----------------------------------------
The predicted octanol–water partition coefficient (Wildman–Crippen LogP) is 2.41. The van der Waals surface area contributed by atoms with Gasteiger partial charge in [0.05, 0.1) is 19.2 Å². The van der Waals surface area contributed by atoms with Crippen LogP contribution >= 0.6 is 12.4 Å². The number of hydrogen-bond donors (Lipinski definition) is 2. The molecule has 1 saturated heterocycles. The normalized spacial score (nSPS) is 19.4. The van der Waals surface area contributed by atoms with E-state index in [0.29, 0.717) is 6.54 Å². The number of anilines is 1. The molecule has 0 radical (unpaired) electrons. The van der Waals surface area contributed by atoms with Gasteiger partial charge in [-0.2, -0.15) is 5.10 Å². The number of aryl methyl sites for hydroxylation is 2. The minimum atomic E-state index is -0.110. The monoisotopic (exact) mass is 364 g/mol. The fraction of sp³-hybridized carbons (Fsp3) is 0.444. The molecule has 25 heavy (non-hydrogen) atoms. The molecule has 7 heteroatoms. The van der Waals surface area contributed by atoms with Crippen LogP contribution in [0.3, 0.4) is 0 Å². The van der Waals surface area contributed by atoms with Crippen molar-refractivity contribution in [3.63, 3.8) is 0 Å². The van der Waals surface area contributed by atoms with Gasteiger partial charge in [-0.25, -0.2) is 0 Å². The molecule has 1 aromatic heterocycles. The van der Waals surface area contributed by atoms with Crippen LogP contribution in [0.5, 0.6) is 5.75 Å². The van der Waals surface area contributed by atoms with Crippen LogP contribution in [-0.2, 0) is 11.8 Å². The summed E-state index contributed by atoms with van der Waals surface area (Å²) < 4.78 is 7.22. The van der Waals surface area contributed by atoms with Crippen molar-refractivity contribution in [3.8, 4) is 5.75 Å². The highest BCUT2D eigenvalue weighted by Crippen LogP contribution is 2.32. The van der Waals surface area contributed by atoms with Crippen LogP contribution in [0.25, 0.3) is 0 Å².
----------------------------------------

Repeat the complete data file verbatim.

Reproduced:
The predicted octanol–water partition coefficient (Wildman–Crippen LogP) is 2.41. The van der Waals surface area contributed by atoms with Gasteiger partial charge in [0.05, 0.1) is 19.2 Å². The van der Waals surface area contributed by atoms with Crippen LogP contribution >= 0.6 is 12.4 Å². The number of hydrogen-bond donors (Lipinski definition) is 2. The molecule has 1 saturated heterocycles. The normalized spacial score (nSPS) is 19.4. The van der Waals surface area contributed by atoms with E-state index in [0.29, 0.717) is 6.54 Å². The number of anilines is 1. The molecule has 0 radical (unpaired) electrons. The van der Waals surface area contributed by atoms with Gasteiger partial charge in [-0.2, -0.15) is 5.10 Å². The number of aryl methyl sites for hydroxylation is 2. The minimum atomic E-state index is -0.110. The monoisotopic (exact) mass is 364 g/mol. The fraction of sp³-hybridized carbons (Fsp3) is 0.444. The molecule has 25 heavy (non-hydrogen) atoms. The molecule has 7 heteroatoms. The van der Waals surface area contributed by atoms with Crippen LogP contribution in [0.3, 0.4) is 0 Å². The van der Waals surface area contributed by atoms with Crippen molar-refractivity contribution in [3.63, 3.8) is 0 Å². The van der Waals surface area contributed by atoms with Gasteiger partial charge in [-0.25, -0.2) is 0 Å². The molecule has 1 aromatic heterocycles. The van der Waals surface area contributed by atoms with Crippen LogP contribution in [0.5, 0.6) is 5.75 Å². The van der Waals surface area contributed by atoms with Crippen LogP contribution in [-0.2, 0) is 11.8 Å². The summed E-state index contributed by atoms with van der Waals surface area (Å²) < 4.78 is 7.22. The van der Waals surface area contributed by atoms with Crippen molar-refractivity contribution in [3.8, 4) is 5.75 Å². The highest BCUT2D eigenvalue weighted by Crippen LogP contribution is 2.32. The van der Waals surface area contributed by atoms with Crippen LogP contribution in [0.25, 0.3) is 0 Å².